When the first-round matchups of the NBA playoffs were set, many analysts tabbed the Western Conference series between the No. 4-seed Houston Rockets and No. 5-seed Portland Trail Blazers as the most watchable tilt of the bunch. It hasn't disappointed so far, and Sunday night's Game 4 — the third overtime game of the series — only added to the drama.
Not surprisingly, it came down to the final possession. With eight seconds left in the extra period and the Rockets down 121-117 after two missed free throws from Blazers star LaMarcus Aldridge, Dorell Wright fouled Game 3 hero Troy Daniels on a three-point attempt. Daniels hit all three freebies, after which Mo Williams nailed two foul shots to knock the lead up to three points. With 7.9 seconds on the clock, the Rockets had one last possession to tie things up.
It did not go well. Lacking a timeout to advance the ball, point guard Patrick Beverley had to advance it quickly and (likely) find one of his team's superior shooters for a game-tying attempt. He never got that chance, though, because Wes Matthews jumped off his man to force a steal and seal the game. Take a look below:
It's unclear if Matthews was originally trying to foul Beverley, but the result clinched a 123-120 win for Portland that gives them a 3-1 lead and three chances to move on to the second round. However, in keeping with the crazy nature of this series, the action didn't stop at the final buzzer. As both teams exchanged pleasantries and left the court, Rockets guard James Harden and assistant coach J.B. Bickerstaff engaged in a war of words with Williams after the Blazer brushed up against Daniels. It's unclear what was said, but Williams looked to be the most boisterous of the group.
Perhaps the drama of the full game had something to do with it. While the last-possession steal will and should get the most attention of all this game's plays, the end of regulation had its own major moments. With roughly 20 seconds on the clock and the Rockets up 104-102, a mad scramble for the ball resulted in Nicolas Batum finding Williams for the go-ahead three-pointer:
The Rockets didn't go away. After Dorell Wright split a pair of free throws to put Portland up 106-104, Houston had a chance to tie or go ahead with eight seconds left. A tie proved to be surprisingly easy — Harden found Dwight Howard for a two-handed slam:
The Blazers took control in overtime and had a 119-112 lead heading into the final 90 seconds, but the Rockets made them work for the win. With 17 seconds left and the Rockets down only 119-117, Harden isolated the much taller Aldridge on the perimeter with Matthews doing his best to front Howard inside. But the dual mismatches proved to make little difference, because Aldridge forced Harden into a long three as Matthews effectively fronted Howard in the post. If not for that defensive excellence, the Blazers would have been a much different position in the final seconds of the game.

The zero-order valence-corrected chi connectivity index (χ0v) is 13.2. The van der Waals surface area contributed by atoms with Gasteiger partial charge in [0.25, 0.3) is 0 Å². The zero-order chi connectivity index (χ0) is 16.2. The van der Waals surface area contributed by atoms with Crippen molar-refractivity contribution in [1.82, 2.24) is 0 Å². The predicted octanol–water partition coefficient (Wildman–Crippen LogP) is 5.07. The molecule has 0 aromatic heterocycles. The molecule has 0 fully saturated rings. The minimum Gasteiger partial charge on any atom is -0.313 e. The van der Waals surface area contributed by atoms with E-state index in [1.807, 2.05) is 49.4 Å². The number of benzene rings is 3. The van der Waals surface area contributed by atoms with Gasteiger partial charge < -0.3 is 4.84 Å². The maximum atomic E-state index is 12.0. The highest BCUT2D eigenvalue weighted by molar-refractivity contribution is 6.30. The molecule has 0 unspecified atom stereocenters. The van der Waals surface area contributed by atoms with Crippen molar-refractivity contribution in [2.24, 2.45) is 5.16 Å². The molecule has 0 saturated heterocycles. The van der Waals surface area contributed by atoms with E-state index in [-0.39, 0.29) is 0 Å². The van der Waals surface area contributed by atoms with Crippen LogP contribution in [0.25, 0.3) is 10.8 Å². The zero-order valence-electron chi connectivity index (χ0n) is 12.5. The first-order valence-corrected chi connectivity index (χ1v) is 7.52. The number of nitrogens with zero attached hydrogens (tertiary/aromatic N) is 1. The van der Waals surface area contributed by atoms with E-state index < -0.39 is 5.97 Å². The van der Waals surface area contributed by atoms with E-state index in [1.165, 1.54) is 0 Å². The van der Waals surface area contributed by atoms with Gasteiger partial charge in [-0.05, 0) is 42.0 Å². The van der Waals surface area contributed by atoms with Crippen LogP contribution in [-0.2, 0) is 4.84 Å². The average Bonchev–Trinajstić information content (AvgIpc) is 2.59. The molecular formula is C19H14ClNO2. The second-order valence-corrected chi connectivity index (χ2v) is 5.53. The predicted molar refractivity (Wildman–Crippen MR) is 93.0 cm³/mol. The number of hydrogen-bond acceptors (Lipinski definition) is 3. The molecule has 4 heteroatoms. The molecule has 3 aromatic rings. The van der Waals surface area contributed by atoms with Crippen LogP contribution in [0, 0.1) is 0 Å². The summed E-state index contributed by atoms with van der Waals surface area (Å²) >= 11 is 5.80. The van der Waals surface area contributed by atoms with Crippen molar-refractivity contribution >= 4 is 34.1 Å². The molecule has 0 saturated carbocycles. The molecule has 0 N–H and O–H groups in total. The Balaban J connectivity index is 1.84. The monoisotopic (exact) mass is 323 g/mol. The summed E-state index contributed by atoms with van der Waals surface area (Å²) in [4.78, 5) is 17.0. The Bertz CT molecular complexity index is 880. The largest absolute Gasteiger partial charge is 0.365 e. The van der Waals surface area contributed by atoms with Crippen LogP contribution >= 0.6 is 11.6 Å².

They avoided that fate due to the balanced offensive attack that has been their trademark all season. Four Blazers scored 20 points or more, including Aldridge (29 points, 10 rebounds and four blocks), who has entered impressive historic company with his performance in these first four games.
The Rockets, while obviously more inclined to seek out what's gone wrong, saw some improvements in this game. Harden, who entered Game 4 having shot 27-of-82 (32.9 percent) from the field and 8-of-30 (26.7 percent) from long range in the series, managed decent, if also uninspiring, marks of 28 points on 9-of-21 shooting. Meanwhile, Dwight Howard continued to be his team's best all-around player in the series with 25 points and 14 rebounds, looking something like the superstar he was in his best years with the Orlando Magic. Plus, Chandler Parsons had 26 points on 11-of-18 shooting. The Houston defense still leaves a lot to be desired, but its offensive output suggests that the production is not wholly absent. It's just that the Rockets haven't grabbed the wins necessary to avoid three straight elimination games.
In a series this tightly contested, the outcome has rested on a few key plays. Three of the four games have gone to overtime, with the one outlier's outcome not settled in the final minute. Although the Blazers seem to hold a commanding 3-1 lead, their average point differential in the series is just plus-2.3, which suggests that the Rockets, with two home games left, have a decent chance of bouncing back. In a very competitive first-round across the NBA — the seven overtime games so far are already a record for the round — this series looks like the closest of the bunch, no matter when it ends.
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